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UCI reports on Seville

7th February 2019

The UCI has picked up on the success of Seville's network of bike lanes. On 5th February, cycling's international governing body reported on the Spanish city's achievement in creating the conditions for 67,000 bike trips a day. 700,00 people live in Seville.

Hedgehog Cycling reported on the building of Seville's bike lanes last year. A joined-up 80km network was created in just 18 months, for about €32 million, or the cost of 5km of road.

The UCI quotes the consultant behind the Plan de la Bicicleta de Sevilla, Manuel Calva. He recommends that city administrations do everything in their first two years in office. 'It starts working, and then people see it works and are supportive of what you did.'

The UCI's article says, 'Seville's cycling network was built with continuity in mind and as a single project. The idea was for it to be homogenous, recognisable and functional from the outset. The two-way system was built along main avenues and streets...but on space previously occupied by cars. Public input was considered throughout the procedure and modifications made in certain areas as a result of their feedback.'

'Everyone was talking about the success of the bike lanes. The sports shops ran out of bikes. They had to get bikes from Barcelona, Madrid, and over from France.'

The original 80km network is now 180km. A 2017 plan aims to improve the quality of the bike lanes.

Bikes are everywhere in Seville, and they are 'on the mobility equation of thousands of people. Building this network has demonstrated that if you do something, people respond. It also showed that it is not a big deal to take space from cars and use it to improve other mobility options.'

UCI reports on Seville: lessons for Harrogate

The report from the UCI is timely. The UCI 2019 road World Championships are coming to Harrogate. The people of Harrogate are fed up of congestion, and more and more of us are realising that too many cars are the problem, and will never be the solution.

There are some small steps to improve conditions for cycling in Harrogate, but cycling around town remains dangerous and marginal. Seville shows us that it doesn't have to be this way. It is possible to create a complete network in a short time. (Look at the photo: it doesn't have to be shared use; it doesn't have to painted on the side of the road with no protection from traffic).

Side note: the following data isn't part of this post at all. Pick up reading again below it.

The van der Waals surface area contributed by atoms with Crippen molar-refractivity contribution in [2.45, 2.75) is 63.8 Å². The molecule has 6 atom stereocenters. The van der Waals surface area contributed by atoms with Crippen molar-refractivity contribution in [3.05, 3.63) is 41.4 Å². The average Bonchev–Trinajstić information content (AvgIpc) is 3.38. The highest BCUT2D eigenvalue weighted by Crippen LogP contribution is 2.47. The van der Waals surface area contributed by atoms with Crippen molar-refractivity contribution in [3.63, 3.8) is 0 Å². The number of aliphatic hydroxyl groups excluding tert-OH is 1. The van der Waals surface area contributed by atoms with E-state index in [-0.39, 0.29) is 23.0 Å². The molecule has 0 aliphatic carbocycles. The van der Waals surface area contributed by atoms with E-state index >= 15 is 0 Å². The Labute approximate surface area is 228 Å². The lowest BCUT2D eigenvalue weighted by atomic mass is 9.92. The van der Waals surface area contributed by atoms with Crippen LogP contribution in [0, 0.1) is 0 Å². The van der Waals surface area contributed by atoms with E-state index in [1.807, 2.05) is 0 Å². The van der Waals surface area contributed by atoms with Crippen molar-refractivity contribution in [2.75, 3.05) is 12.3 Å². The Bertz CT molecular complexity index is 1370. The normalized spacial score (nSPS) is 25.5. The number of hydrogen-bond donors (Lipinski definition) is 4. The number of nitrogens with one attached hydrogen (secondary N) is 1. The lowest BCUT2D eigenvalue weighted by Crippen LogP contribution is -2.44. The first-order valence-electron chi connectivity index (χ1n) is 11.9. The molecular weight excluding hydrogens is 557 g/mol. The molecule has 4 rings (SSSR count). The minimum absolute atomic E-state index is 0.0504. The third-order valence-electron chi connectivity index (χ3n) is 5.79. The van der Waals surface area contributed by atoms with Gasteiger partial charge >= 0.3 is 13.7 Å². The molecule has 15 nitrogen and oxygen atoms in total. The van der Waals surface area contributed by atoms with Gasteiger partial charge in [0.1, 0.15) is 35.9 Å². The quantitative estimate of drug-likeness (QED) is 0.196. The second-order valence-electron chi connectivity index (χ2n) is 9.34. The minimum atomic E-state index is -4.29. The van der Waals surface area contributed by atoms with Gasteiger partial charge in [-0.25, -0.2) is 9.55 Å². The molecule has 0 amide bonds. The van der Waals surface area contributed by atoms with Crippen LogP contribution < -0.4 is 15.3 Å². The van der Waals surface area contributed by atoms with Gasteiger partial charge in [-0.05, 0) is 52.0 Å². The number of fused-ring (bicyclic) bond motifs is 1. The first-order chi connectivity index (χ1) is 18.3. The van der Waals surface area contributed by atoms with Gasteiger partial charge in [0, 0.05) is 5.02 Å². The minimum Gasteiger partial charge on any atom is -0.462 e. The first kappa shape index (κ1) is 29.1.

So come on Harrogate Borough Council and North Yorkshire County Council. You have Cycling & Walking Champions, which is a great start.

I have written occasional emails or letters to the Cycling Champions - Phil Ireland at Harrogate BC, and Don Mackenzie at NYCC. They contained carefully-thought-out suggestions for improvements to walking and cycling in Harrogate. In both cases, I received a reply to one initial communication, then no response at all to subsequent correspondence, not even any acknowledgement.

These Councillors are very busy, and have lots of responsibilities, and no doubt they receive lots of emails each day. But if local residents can't contact them with genuine concerns and suggestions about cycling and walking, what is the point of them being Cycling and Walking Champions? Then, in Councillor Mackenzie's case, his main enthusiasm is for a major new road project - which is, in my opinion, incompatible with him being a genuine champion of active travel.

We should take inspiration from Seville. There could and should be a plan for a complete network of cycling routes in Harrogate. My impression is that the current structure is inadequate. Our Champions are too busy - even if they have the will to do it, they just don't have the time to formulate and implement such a plan.

We're not Manchester, and Chris Boardman is already taken, but would it be a good idea to employ someone in a similar role - dedicated to creating a complete network of quality walking and cycling routes in Harrogate?

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